Tolu is a cryptocurrency and blockchain enthusiast based in Lagos. He likes to demystify crypto stories to the bare basics so that anyone anywhere can understand without too much background knowledge. When he's not neck-deep in crypto stories, Tolu enjoys music, loves to sing and is an avid movie lover.
Mark Zuckerberg is to address the House Financial Services Committee today on the issue of its Libra concerns.
In an effort to ensure that Facebook’s Libra cryptocurrency breaks down regulatory walls and launches on time or at least not too far from the earlier planned launch date, the social media giant is willing to make some compromises.
In a testimony recently submitted to the House Financial Service Committee, Facebook CEO Mark Zuckerberg has confirmed to U.S. lawmakers that Facebook itself will not handle Libra, suggesting that the Libra Association which is the body tasked with the role of governing the asset, will have full control without influence from Facebook or Zuckerberg himself.
Specifically, Zuckerberg states that Facebook has decided it will “be a part of launching the Libra payments system anywhere in the world” only if Congress agrees. The testimony also touched on other problems Congress has raised about the Libra regarding financial stability, interference with U.S. monetary policy and the use of cryptocurrency to aid terrorism.
It might be interesting to note (and definitely not a coincidence) that throughout the testimony, Zuckerberg strictly avoids using any of the most popular words in the growing sector, which could be triggering for members of Congress. Words such as “Bitcoin” and “cryptocurrency” were visibly excluded and instead, the CEO focuses on the ease with which Libra will be used.
“The idea behind Libra is that sending money should be as easy and secure as sending a text message. Libra will be a global payments system, fully backed by a reserve of cash and other highly liquid assets,” the text reads.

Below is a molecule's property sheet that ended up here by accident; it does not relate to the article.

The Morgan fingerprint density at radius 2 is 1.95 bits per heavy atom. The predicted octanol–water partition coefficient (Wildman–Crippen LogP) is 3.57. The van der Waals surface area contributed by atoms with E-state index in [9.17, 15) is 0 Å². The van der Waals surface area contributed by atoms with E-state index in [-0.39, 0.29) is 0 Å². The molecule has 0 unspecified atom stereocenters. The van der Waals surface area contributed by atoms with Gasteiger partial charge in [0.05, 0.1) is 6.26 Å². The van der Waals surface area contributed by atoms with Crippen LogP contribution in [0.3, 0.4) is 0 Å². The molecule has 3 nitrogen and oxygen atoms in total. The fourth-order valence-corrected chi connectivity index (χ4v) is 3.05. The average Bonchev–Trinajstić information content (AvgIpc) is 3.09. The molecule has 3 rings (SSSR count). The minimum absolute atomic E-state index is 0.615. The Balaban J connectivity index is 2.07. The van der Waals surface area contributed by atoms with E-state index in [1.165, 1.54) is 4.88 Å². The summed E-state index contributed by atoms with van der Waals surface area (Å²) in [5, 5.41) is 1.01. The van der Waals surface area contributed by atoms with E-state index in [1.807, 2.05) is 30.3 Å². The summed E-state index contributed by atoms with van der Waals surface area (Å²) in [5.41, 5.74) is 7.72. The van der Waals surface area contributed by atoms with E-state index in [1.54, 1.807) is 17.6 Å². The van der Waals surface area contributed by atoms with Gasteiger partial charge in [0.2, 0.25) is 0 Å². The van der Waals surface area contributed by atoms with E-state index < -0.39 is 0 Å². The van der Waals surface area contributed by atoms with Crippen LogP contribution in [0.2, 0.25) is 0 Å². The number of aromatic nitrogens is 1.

The testimony already submitted by Zuckerberg is to acquaint Congress with the CEO’s proposed line of response, ahead of a public hearing before the House Financial Services Committee in Capitol Hill. The hearing, if Zuckerberg scales through, would most likely be a major game-changer in the Libra journey and could probably the factor that informs the Congress’ decision on which way to go on the Libra matter.
Zuckerberg however admits that even though he understands that people are skeptical about Facebook handling such a powerful project because of the many issues the company has faced in recent times, the social media giant is passionate about giving people a voice to “express what matters to them, and to build businesses that create opportunity” and puts “power in people’s hands.” Nevertheless, he warns that if the U.S. doesn’t get on the trend quickly, other countries or even private institutions outside of the U.S. government’s jurisdiction would lead.
According to Zuckerberg, “a digital payment system is going to be important in the future. If America doesn’t lead on this, others will. Foreign companies or countries may act without the same regulatory oversight or commitment to transparency that we have.”
A few months ago, David Marcus who is the head of the Libra project survived several hours of grilling by the Congress on the matter and at the time, Facebook was even officially asked to suspend progress on the project. Marcus assured Congress that the Libra team intends to satisfy authorities before the launch next year and now, Zuckerberg has also said that the launch could possibly be postponed “until it has fully addressed US regulatory concerns”.